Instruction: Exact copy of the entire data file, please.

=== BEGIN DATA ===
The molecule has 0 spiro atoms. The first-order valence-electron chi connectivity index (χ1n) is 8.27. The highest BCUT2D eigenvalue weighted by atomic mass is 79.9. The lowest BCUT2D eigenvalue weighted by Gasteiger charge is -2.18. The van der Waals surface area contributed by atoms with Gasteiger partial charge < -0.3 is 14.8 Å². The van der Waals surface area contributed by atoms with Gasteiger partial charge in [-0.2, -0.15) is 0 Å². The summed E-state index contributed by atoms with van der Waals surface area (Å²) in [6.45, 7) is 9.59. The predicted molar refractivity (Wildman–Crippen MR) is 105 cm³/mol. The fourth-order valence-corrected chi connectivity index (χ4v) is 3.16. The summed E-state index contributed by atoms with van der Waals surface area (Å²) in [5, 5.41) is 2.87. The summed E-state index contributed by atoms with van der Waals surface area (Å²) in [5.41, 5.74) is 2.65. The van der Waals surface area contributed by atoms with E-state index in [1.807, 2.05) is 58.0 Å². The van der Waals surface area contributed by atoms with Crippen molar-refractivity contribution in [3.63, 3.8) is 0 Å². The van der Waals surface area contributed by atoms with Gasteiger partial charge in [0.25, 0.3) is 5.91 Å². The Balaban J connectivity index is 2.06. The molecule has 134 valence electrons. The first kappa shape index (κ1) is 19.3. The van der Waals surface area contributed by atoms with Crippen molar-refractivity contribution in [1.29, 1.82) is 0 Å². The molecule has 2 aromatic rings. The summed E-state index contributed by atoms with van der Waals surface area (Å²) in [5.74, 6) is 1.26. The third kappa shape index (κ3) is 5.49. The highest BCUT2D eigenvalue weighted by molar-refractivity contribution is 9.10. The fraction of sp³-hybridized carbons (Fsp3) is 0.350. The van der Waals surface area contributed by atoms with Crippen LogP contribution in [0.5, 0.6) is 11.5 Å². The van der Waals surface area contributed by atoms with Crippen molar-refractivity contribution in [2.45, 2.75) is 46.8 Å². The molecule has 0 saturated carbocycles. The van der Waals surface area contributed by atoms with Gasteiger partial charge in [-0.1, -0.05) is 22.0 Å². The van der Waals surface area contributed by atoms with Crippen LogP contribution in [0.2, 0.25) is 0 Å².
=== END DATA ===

The molecule has 0 spiro atoms. The first-order valence-electron chi connectivity index (χ1n) is 8.27. The highest BCUT2D eigenvalue weighted by atomic mass is 79.9. The lowest BCUT2D eigenvalue weighted by Gasteiger charge is -2.18. The van der Waals surface area contributed by atoms with Gasteiger partial charge < -0.3 is 14.8 Å². The van der Waals surface area contributed by atoms with Gasteiger partial charge in [-0.2, -0.15) is 0 Å². The summed E-state index contributed by atoms with van der Waals surface area (Å²) in [6.45, 7) is 9.59. The predicted molar refractivity (Wildman–Crippen MR) is 105 cm³/mol. The fourth-order valence-corrected chi connectivity index (χ4v) is 3.16. The summed E-state index contributed by atoms with van der Waals surface area (Å²) in [5, 5.41) is 2.87. The summed E-state index contributed by atoms with van der Waals surface area (Å²) in [5.41, 5.74) is 2.65. The van der Waals surface area contributed by atoms with E-state index in [1.807, 2.05) is 58.0 Å². The van der Waals surface area contributed by atoms with Crippen molar-refractivity contribution in [3.63, 3.8) is 0 Å². The van der Waals surface area contributed by atoms with Gasteiger partial charge in [0.25, 0.3) is 5.91 Å². The Balaban J connectivity index is 2.06. The molecule has 134 valence electrons. The first kappa shape index (κ1) is 19.3. The van der Waals surface area contributed by atoms with Crippen molar-refractivity contribution in [1.29, 1.82) is 0 Å². The molecule has 2 aromatic rings. The summed E-state index contributed by atoms with van der Waals surface area (Å²) in [5.74, 6) is 1.26. The third kappa shape index (κ3) is 5.49. The highest BCUT2D eigenvalue weighted by molar-refractivity contribution is 9.10. The fraction of sp³-hybridized carbons (Fsp3) is 0.350. The van der Waals surface area contributed by atoms with Crippen LogP contribution in [0.5, 0.6) is 11.5 Å². The van der Waals surface area contributed by atoms with Crippen molar-refractivity contribution in [2.45, 2.75) is 46.8 Å². The molecule has 0 saturated carbocycles. The van der Waals surface area contributed by atoms with Gasteiger partial charge in [-0.1, -0.05) is 22.0 Å². The van der Waals surface area contributed by atoms with Crippen LogP contribution in [0.2, 0.25) is 0 Å².